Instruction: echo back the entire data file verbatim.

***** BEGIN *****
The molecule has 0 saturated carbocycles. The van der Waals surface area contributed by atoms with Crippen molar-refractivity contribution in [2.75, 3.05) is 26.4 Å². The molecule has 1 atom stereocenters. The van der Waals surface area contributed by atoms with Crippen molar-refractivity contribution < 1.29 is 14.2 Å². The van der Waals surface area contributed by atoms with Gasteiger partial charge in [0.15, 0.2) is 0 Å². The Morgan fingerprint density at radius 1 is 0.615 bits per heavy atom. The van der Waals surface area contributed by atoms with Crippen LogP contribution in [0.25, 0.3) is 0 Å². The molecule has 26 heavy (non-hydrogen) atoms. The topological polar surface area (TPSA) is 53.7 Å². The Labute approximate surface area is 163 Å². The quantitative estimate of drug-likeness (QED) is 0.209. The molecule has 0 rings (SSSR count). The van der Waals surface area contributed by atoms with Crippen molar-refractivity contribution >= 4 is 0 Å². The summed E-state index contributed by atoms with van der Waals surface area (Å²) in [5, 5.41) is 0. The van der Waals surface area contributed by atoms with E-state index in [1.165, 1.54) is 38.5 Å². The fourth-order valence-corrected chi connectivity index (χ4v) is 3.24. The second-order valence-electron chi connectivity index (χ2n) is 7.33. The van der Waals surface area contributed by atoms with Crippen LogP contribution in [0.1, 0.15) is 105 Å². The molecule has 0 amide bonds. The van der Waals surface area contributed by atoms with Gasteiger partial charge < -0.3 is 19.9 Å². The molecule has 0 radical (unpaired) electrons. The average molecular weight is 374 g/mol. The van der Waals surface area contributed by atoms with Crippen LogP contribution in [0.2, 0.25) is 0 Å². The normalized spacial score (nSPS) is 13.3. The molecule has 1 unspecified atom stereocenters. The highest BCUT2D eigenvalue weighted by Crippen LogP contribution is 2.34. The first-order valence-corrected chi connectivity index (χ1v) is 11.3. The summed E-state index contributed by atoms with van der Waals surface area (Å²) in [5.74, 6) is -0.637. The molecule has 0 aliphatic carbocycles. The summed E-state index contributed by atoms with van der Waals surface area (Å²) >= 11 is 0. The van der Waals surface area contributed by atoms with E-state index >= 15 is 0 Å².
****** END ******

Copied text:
The molecule has 0 saturated carbocycles. The van der Waals surface area contributed by atoms with Crippen molar-refractivity contribution in [2.75, 3.05) is 26.4 Å². The molecule has 1 atom stereocenters. The van der Waals surface area contributed by atoms with Crippen molar-refractivity contribution < 1.29 is 14.2 Å². The van der Waals surface area contributed by atoms with Gasteiger partial charge in [0.15, 0.2) is 0 Å². The Morgan fingerprint density at radius 1 is 0.615 bits per heavy atom. The van der Waals surface area contributed by atoms with Crippen LogP contribution in [0.25, 0.3) is 0 Å². The molecule has 26 heavy (non-hydrogen) atoms. The topological polar surface area (TPSA) is 53.7 Å². The Labute approximate surface area is 163 Å². The quantitative estimate of drug-likeness (QED) is 0.209. The molecule has 0 rings (SSSR count). The van der Waals surface area contributed by atoms with Crippen molar-refractivity contribution >= 4 is 0 Å². The summed E-state index contributed by atoms with van der Waals surface area (Å²) in [5, 5.41) is 0. The van der Waals surface area contributed by atoms with E-state index in [1.165, 1.54) is 38.5 Å². The fourth-order valence-corrected chi connectivity index (χ4v) is 3.24. The second-order valence-electron chi connectivity index (χ2n) is 7.33. The van der Waals surface area contributed by atoms with Crippen LogP contribution in [0.1, 0.15) is 105 Å². The molecule has 0 amide bonds. The van der Waals surface area contributed by atoms with Gasteiger partial charge < -0.3 is 19.9 Å². The molecule has 0 radical (unpaired) electrons. The average molecular weight is 374 g/mol. The van der Waals surface area contributed by atoms with Crippen LogP contribution in [0.2, 0.25) is 0 Å². The normalized spacial score (nSPS) is 13.3. The molecule has 1 unspecified atom stereocenters. The highest BCUT2D eigenvalue weighted by Crippen LogP contribution is 2.34. The first-order valence-corrected chi connectivity index (χ1v) is 11.3. The summed E-state index contributed by atoms with van der Waals surface area (Å²) in [5.74, 6) is -0.637. The molecule has 0 aliphatic carbocycles. The summed E-state index contributed by atoms with van der Waals surface area (Å²) >= 11 is 0. The van der Waals surface area contributed by atoms with E-state index >= 15 is 0 Å².